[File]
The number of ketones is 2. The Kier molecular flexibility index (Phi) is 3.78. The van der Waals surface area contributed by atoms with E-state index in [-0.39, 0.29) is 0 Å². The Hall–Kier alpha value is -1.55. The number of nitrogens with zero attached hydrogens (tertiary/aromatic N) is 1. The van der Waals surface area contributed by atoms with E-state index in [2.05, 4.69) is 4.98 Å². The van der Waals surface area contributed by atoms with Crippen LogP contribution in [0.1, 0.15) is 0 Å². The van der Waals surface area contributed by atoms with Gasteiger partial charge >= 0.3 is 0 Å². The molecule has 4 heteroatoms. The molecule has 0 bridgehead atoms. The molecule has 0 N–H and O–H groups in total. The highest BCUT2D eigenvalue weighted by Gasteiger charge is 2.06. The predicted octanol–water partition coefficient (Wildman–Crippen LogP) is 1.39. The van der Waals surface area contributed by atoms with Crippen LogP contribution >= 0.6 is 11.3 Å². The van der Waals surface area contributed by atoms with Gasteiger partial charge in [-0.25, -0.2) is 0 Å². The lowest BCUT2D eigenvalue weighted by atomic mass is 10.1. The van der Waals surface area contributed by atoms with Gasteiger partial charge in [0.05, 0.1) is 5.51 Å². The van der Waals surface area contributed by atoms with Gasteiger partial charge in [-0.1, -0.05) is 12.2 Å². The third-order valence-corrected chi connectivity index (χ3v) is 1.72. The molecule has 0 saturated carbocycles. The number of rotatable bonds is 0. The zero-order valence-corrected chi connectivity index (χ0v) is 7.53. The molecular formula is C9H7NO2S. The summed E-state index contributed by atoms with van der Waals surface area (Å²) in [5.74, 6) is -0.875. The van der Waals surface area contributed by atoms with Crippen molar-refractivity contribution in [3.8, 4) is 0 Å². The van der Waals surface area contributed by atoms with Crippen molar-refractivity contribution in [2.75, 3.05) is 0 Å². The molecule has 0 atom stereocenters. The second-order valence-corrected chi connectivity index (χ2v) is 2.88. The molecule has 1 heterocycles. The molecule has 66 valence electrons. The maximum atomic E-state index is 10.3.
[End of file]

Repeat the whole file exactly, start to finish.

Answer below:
The number of ketones is 2. The Kier molecular flexibility index (Phi) is 3.78. The van der Waals surface area contributed by atoms with E-state index in [-0.39, 0.29) is 0 Å². The Hall–Kier alpha value is -1.55. The number of nitrogens with zero attached hydrogens (tertiary/aromatic N) is 1. The van der Waals surface area contributed by atoms with E-state index in [2.05, 4.69) is 4.98 Å². The van der Waals surface area contributed by atoms with Crippen LogP contribution in [0.1, 0.15) is 0 Å². The van der Waals surface area contributed by atoms with Gasteiger partial charge >= 0.3 is 0 Å². The molecule has 4 heteroatoms. The molecule has 0 bridgehead atoms. The molecule has 0 N–H and O–H groups in total. The highest BCUT2D eigenvalue weighted by Gasteiger charge is 2.06. The predicted octanol–water partition coefficient (Wildman–Crippen LogP) is 1.39. The van der Waals surface area contributed by atoms with Crippen LogP contribution >= 0.6 is 11.3 Å². The van der Waals surface area contributed by atoms with Gasteiger partial charge in [-0.25, -0.2) is 0 Å². The lowest BCUT2D eigenvalue weighted by atomic mass is 10.1. The van der Waals surface area contributed by atoms with Gasteiger partial charge in [0.05, 0.1) is 5.51 Å². The van der Waals surface area contributed by atoms with Gasteiger partial charge in [-0.1, -0.05) is 12.2 Å². The third-order valence-corrected chi connectivity index (χ3v) is 1.72. The molecule has 0 saturated carbocycles. The number of rotatable bonds is 0. The zero-order valence-corrected chi connectivity index (χ0v) is 7.53. The molecular formula is C9H7NO2S. The summed E-state index contributed by atoms with van der Waals surface area (Å²) in [5.74, 6) is -0.875. The van der Waals surface area contributed by atoms with Crippen molar-refractivity contribution in [3.8, 4) is 0 Å². The van der Waals surface area contributed by atoms with Crippen molar-refractivity contribution in [2.75, 3.05) is 0 Å². The molecule has 0 atom stereocenters. The second-order valence-corrected chi connectivity index (χ2v) is 2.88. The molecule has 1 heterocycles. The molecule has 66 valence electrons. The maximum atomic E-state index is 10.3.